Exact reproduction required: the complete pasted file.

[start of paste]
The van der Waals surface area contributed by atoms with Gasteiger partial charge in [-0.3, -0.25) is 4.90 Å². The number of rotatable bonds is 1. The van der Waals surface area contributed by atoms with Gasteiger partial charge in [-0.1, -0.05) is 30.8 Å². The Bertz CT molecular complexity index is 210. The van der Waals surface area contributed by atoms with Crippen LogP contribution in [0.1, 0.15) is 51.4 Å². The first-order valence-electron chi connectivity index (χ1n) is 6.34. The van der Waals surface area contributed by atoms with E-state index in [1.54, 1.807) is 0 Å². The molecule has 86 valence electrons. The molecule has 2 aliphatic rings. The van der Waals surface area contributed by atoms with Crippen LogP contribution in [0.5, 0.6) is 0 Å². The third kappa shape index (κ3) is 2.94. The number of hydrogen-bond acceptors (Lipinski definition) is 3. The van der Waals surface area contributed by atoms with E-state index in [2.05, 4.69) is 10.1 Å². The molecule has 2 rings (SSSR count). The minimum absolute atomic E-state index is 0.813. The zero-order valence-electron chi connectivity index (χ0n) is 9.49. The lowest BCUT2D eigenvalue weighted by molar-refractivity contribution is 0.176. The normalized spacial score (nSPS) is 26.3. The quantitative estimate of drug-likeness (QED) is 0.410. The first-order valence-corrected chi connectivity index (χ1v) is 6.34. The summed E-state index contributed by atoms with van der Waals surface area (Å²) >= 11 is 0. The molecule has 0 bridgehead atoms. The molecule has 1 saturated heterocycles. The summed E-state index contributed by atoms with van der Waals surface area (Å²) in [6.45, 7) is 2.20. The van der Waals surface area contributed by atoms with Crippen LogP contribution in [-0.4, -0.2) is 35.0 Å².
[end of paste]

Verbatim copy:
The van der Waals surface area contributed by atoms with Gasteiger partial charge in [-0.3, -0.25) is 4.90 Å². The number of rotatable bonds is 1. The van der Waals surface area contributed by atoms with Gasteiger partial charge in [-0.1, -0.05) is 30.8 Å². The Bertz CT molecular complexity index is 210. The van der Waals surface area contributed by atoms with Crippen LogP contribution in [0.1, 0.15) is 51.4 Å². The first-order valence-electron chi connectivity index (χ1n) is 6.34. The van der Waals surface area contributed by atoms with E-state index in [1.54, 1.807) is 0 Å². The molecule has 86 valence electrons. The molecule has 2 aliphatic rings. The van der Waals surface area contributed by atoms with Crippen LogP contribution in [0.5, 0.6) is 0 Å². The third kappa shape index (κ3) is 2.94. The number of hydrogen-bond acceptors (Lipinski definition) is 3. The van der Waals surface area contributed by atoms with E-state index in [2.05, 4.69) is 10.1 Å². The molecule has 2 rings (SSSR count). The minimum absolute atomic E-state index is 0.813. The zero-order valence-electron chi connectivity index (χ0n) is 9.49. The lowest BCUT2D eigenvalue weighted by molar-refractivity contribution is 0.176. The normalized spacial score (nSPS) is 26.3. The quantitative estimate of drug-likeness (QED) is 0.410. The first-order valence-corrected chi connectivity index (χ1v) is 6.34. The summed E-state index contributed by atoms with van der Waals surface area (Å²) >= 11 is 0. The molecule has 0 bridgehead atoms. The molecule has 1 saturated heterocycles. The summed E-state index contributed by atoms with van der Waals surface area (Å²) in [6.45, 7) is 2.20. The van der Waals surface area contributed by atoms with Crippen LogP contribution in [-0.4, -0.2) is 35.0 Å².